NAIROBI, Kenya -- Kenyan legislators, considered by many citizens here as both overpaid and greedy, are quietly attempting to change a constitutional provision that recently took away the parliamentarians' powers to set their own salaries.
The salaries for members of parliament have sparked widespread outrage here. Legislators in June agreed to accept a salary of about $75,000, down from the $120,000 or so members previously earned. The average Kenyan earns about $1,800 a year.
Legislators in recent days moved a motion to change the constitution to remove themselves, judges, magistrates and country assembly members from the category of state officers.
Salaries of state officers, including the president, are determined by a salaries commission. Removing themselves from that list would enable legislators to again set their own pay, said lawyer Kamotho Waiganjo, a commissioner with the Constitution Implementation Commission, the government body overseeing the implementation of a Kenya's 2010 constitution.
The pay for members of Kenya's parliament contrasts dramatically with the incomes of most people in this East African where nearly 50 percent of the population lives below the poverty line. When newly elected President Uhuru Kenyatta opened parliament in mid-April he told legislators that the bill for government salaries came to 12 percent of GDP, above the internationally accepted level of 7 percent.
Kenyatta said 50 percent of revenue collected by government went to pay government salaries.
The motion to change the constitution was introduced in parliament Aug. 1, after which the country's constitution requires parliament to facilitate public discussions within a period of 90 days.
Legislators, however, seem to be biding their time for the 90-day period to elapse to avoid public discourse, said anti-corruption crusader Mwalimu Mati. Earlier this year attempts by legislators to award themselves hefty perks led to a public uproar and street protests.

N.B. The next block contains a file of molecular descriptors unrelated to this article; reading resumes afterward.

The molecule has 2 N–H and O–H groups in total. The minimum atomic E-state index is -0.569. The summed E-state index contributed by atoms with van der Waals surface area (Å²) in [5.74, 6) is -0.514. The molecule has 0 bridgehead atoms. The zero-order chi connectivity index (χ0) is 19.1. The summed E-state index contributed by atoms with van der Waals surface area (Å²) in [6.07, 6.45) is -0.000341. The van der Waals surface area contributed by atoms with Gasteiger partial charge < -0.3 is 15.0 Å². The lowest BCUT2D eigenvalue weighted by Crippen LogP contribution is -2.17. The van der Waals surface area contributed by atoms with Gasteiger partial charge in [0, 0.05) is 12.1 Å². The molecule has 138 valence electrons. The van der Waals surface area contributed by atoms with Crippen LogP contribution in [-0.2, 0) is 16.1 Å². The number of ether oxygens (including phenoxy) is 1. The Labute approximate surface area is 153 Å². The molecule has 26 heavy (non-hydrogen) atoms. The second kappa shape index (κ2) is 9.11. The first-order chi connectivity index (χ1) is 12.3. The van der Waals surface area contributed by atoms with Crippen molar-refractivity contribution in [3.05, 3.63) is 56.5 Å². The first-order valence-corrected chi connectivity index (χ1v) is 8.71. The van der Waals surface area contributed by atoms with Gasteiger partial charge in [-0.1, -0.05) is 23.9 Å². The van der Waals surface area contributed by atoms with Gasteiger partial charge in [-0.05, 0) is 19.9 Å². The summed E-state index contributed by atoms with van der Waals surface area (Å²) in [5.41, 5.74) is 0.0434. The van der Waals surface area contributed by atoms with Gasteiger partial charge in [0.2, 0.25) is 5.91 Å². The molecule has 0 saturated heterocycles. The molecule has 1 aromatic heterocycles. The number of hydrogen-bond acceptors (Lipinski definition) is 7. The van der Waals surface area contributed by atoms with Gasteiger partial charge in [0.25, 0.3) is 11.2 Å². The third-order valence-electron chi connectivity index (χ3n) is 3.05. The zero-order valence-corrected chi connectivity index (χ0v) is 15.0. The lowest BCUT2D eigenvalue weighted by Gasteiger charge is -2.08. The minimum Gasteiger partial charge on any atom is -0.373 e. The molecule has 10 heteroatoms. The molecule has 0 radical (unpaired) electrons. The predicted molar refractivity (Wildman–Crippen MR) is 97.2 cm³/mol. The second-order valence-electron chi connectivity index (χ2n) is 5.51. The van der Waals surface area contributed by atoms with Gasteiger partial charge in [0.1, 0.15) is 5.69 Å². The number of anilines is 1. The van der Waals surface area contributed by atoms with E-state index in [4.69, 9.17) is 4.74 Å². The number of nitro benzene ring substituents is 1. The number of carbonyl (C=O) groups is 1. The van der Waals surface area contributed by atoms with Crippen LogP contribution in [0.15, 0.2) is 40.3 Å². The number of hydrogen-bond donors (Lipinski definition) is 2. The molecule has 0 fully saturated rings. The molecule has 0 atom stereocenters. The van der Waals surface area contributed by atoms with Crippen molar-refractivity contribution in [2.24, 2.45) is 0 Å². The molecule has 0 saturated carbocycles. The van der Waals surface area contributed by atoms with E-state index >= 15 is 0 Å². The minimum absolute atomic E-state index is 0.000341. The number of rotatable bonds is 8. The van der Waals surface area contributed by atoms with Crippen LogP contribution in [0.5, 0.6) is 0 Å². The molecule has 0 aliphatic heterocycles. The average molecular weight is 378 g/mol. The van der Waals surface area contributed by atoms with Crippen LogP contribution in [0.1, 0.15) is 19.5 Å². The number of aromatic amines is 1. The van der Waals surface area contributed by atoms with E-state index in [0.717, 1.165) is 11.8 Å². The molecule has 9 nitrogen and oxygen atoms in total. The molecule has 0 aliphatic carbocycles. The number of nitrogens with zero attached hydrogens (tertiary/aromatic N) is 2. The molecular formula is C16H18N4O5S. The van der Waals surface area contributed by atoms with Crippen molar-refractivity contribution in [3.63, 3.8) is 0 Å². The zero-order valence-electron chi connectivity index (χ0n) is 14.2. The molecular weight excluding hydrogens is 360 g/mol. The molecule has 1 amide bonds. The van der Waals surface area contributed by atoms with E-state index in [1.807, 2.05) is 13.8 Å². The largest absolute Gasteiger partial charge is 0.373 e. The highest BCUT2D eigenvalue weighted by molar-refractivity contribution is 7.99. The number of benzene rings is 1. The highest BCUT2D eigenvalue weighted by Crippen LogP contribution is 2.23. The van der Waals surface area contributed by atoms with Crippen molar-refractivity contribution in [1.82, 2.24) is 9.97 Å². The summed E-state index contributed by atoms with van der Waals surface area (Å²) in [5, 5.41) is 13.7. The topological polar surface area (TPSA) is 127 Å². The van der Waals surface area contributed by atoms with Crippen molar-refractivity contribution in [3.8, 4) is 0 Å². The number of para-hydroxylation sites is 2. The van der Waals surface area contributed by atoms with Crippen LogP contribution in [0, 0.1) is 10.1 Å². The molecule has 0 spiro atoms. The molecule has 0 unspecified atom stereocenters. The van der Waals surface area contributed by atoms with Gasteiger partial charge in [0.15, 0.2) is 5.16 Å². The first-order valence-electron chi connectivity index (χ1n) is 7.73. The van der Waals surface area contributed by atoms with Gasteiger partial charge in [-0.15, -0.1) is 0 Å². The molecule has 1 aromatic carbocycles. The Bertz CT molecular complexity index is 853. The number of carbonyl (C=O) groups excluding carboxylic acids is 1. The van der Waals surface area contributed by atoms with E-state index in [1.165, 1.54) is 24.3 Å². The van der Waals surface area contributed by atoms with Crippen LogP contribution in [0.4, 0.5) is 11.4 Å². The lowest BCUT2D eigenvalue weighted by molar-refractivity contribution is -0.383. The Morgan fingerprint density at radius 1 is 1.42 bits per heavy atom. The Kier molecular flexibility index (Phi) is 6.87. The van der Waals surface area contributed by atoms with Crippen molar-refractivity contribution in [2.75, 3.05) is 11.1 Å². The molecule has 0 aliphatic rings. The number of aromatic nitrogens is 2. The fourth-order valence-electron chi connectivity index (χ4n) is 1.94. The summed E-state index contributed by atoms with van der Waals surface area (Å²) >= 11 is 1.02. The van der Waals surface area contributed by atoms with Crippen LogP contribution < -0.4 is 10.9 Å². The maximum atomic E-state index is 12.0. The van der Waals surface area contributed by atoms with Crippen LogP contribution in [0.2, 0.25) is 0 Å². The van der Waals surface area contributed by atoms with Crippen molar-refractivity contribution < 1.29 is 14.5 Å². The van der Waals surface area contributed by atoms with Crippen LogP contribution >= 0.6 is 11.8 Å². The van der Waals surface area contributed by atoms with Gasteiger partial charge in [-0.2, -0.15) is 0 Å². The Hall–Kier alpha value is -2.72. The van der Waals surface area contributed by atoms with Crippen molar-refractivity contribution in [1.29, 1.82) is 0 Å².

"If you were them why would you go out there and tell the public that you are going to change the constitution," Waiganjo said.
Legislator Samuel Chepkonga, who introduced the motion to amend the constitution, said the intention of removing the legislators, judges and magistrates from the list of state officials is to ensure there is separation of powers among the three arms of government.
Chepkonga said parliamentarians object to provisions in the constitution that bars them from being directors of private companies. Chepkonga denied that MPs are changing the constitution for selfish reasons.
When the salaries commission this year cut legislators' pay, parliamentarians responded by threatening to impeach the commissioners. Protesters spilled cow blood, released nearly three dozen piglets at an entrance of the parliament buildings and began calling MPs "MPigs." In January hundreds of demonstrators set fire to 221 coffins, representing the number of parliamentarians, outside parliament's main entrance.
The decision to reduce the pay for legislators came after a public outcry when the previous parliament attempted to raise their salaries to $175,000 annually and award themselves a bonus of $110,000 at the end of their terms.
Many Kenyans see their legislators as lazy and greedy in a country where hundreds of thousands live in slums. Legislators often argue that they need high salaries to give hand-outs to poor constituents for school fees and hospital bills.